Well, we didn't *go* to the movies. We sat on our couch (correction: I was using my foam roller at the time, so I was on the floor and my husband was on the couch) and used Apple TV to watch previews (best part of the movies!) and then watch a movie. We chose One Day, which came out last year and was (if I recall correctly) panned as a vapid chick flick. Side note: I *like* vapid chick flicks. I also like animated movies and kids' movies. I like romantic comedies and comedies in general. I don't like to be depressed when I am watching a movie. We watched something...The American? With George Clooney? Anyway, that was last winter, I believe, and it was ridiculously depressing. Since then I've kind of put a moratorium on depressing movies. Real life is stressful enough - I would like to escape into the movies, thanks.
Anyway, we watched One Day. It has Anne Hathaway in it and some guy. ;) Her accent was interesting to me - I always wonder what those who have the accent in question think of someone putting it on for a movie like they might change their shirts. I was amused by the outfits and hair and GLASSES as the movie brought us forward in time from 1988 until the present. It was reasonably entertaining, and I thought all was good.
Until the last 15 minutes. And it wasn't even the twist (don't worry, no BIG spoilers here) that got me. It was what came before. She has finally met / married the man she is "meant" to be with, who has a child from a previous relationship (okay, a minor spoiler there). There's an emotional shot where she turns to her husband and says "I want a baby with the man I love." And I thought, oh, dear. Sure enough, fast forward a year, and we learn that she is not yet pregnant. We learn this because she storms off from the bathroom, leaving her husband behind, and says "In case you were wondering, I'm not pregnant." All I could think was, I have so totally said that, and in that exact tone of voice. It was the tone of voice I'd get after my period came, again. It was the tone of voice I'd get when another pee-on-a-stick moment turned into a big fat negative. It was the tone of voice I'd get when yet another friend would announce her pregnancy (usually on the very day I got my period).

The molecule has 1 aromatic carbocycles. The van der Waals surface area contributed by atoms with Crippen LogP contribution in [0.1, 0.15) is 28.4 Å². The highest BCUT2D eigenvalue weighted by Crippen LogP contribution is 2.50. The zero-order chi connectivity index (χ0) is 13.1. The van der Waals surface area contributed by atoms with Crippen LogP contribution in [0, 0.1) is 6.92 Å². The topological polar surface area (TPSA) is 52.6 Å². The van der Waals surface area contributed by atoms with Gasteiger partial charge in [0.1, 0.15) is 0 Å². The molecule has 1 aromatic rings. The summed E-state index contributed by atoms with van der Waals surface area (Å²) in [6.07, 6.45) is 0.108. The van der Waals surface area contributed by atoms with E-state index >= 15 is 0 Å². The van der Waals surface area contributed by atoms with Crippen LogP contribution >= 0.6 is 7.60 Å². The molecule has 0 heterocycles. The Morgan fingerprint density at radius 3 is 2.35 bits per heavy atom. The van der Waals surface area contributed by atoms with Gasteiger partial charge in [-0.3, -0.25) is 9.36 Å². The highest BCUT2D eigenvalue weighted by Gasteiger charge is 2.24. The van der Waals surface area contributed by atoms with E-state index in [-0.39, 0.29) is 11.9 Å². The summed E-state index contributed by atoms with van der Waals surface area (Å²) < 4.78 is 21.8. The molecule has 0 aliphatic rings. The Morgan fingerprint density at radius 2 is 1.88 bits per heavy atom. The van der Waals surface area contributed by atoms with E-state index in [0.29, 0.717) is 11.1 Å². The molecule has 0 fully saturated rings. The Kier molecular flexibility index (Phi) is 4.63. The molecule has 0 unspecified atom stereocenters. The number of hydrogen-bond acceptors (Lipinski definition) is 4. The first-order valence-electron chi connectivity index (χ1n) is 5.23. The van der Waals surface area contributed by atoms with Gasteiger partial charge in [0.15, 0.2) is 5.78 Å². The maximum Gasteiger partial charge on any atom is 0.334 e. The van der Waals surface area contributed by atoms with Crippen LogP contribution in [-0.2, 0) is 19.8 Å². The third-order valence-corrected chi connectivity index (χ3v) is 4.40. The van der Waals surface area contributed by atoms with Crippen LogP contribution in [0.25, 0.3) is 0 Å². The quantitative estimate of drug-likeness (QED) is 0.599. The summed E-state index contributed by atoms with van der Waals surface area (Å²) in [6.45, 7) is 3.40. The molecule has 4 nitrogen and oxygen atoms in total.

I don't think my husband noticed. But, much like Up, I felt like the whiff of infertility and (biological) childlessness that infiltrated this movie came completely out of nowhere and slapped me in the face. In some ways, that mirrors my own experience. I was healthy, with no medical conditions*, and no red flags that would indicate an inability to get pregnant**. I was told by three health care providers that I should have "no problems" getting pregnant***. No reason to think that a baby isn't going to follow relatively soon after we start trying. Until it doesn't. And it won't. Despite our (ahem) efforts, and those of others.
* Of course, during all of the infertility crap, I was diagnosed with diabetes. Dammit. I still waffle on my attitude towards that. Option A (a.k.a., the good health care provider perspective): Gee, I'm glad I was diagnosed, so I can take good care of myself and prevent future problems! Option B (a.k.a., the whiny perspective): Really? Seriously? A chronic condition that I don't want, and that I can't control well no matter what I do? Dammit.
** No history of endometriosis, PCOS, irregular periods, etc. My mother was on Clomid when she got pregnant with my brother, but she got pregnant with me without really trying.
*** First, my GYN NP. Next, the midwife (!) I consulted the month we started trying, since I was trying to be a good patient and follow the rules for pre-conception care. And finally, the department head who did my surgery and said everything looked fine, my tubes were in good shape, and I should have no problems getting pregnant.
It just reminded me that this is never far from my consciousness, at least not yet. I sincerely doubt it affected my husband as it affected me. But it got me thinking about it, yet again, and reminded me that I am still working through all of the ramifications of living childfree not-by-choice.